Defeated Morrison back in the game

DAVE BURGESS
Last updated 05:00 24/03/2014

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John Morrison has opened up about his despondency at losing the Wellington mayoral race - and how he got over it by treating it like a game of rugby.

Mr Morrison lost to incumbent mayor Celia Wade-Brown in October's election, after some pre-election polling made him the favourite.

He confessed he had a week of "being pissed off", and his new boss in call centre business CallActive described him as "kicking the cat".

But, Mr Morrison said: "Mentally, afterwards, I tried to treat it like a game of rugby.

"Once it's over, there is no use spending endless time worrying about what should have happened, or what could have happened, or going into meltdown.

"So I gave myself an official week of being pissed off. That officially finished at midnight on the Saturday following the election."

He then picked himself up, dusted himself off, and got on with life.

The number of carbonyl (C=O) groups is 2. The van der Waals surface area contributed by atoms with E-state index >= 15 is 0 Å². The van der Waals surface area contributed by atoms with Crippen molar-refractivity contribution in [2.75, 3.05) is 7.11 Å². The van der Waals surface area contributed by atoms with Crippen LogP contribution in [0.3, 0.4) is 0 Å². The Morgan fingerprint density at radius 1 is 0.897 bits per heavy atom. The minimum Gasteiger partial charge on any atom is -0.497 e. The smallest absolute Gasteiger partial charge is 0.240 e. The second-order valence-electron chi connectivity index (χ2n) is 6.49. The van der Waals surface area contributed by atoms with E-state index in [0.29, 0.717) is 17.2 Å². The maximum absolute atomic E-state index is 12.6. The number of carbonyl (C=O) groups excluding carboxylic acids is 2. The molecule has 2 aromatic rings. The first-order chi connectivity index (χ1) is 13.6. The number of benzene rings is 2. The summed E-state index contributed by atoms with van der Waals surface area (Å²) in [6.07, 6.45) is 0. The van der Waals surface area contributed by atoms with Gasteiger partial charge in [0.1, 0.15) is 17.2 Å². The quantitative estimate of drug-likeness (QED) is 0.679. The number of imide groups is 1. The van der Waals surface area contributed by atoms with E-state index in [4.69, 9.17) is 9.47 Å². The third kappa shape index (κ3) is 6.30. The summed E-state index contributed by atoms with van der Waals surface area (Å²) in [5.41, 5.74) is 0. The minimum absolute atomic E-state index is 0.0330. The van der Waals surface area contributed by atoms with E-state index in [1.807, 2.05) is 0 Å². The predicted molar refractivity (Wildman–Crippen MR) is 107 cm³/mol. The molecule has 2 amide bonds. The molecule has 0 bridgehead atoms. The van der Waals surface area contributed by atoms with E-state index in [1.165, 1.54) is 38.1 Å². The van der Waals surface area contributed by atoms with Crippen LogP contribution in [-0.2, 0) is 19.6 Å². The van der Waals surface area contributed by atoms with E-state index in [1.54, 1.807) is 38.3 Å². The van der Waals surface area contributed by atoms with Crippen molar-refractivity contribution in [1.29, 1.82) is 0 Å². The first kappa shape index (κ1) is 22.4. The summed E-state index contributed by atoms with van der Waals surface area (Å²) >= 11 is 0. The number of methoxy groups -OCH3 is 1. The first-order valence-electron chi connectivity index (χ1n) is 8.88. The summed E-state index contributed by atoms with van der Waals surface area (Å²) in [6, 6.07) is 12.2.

"I consciously made a decision not to dwell on it. It was time to move on. I don't think there is any other way of doing it, to be honest."

Mr Morrison was first elected a Wellington City councillor in 1998. He did not seek re-election when challenging last year for the mayoralty. "I stepped up to do it because I felt Wellington had a great opportunity to really go ahead in terms of business opportunity, jobs and lifestyle.

"The council, in my opinion, was not fulfilling its role of being a stimulus of the whole city . . . You can either make it difficult for people, or you can make it very easy and then it [Wellington] becomes a haven."

Since the election he has been employed as the business development manager for CallActive, an Australian-based call centre, which he lured to Wellington after it was poised to set up in Auckland.

"It's been very exciting because, in a way, it's been a mini-role of what I would liked to have been doing for the city."

CallActive chief executive Rick Allan said he initially never thought of hiring Mr Morrison because he was convinced he was going to be mayor.

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- The Dominion Post

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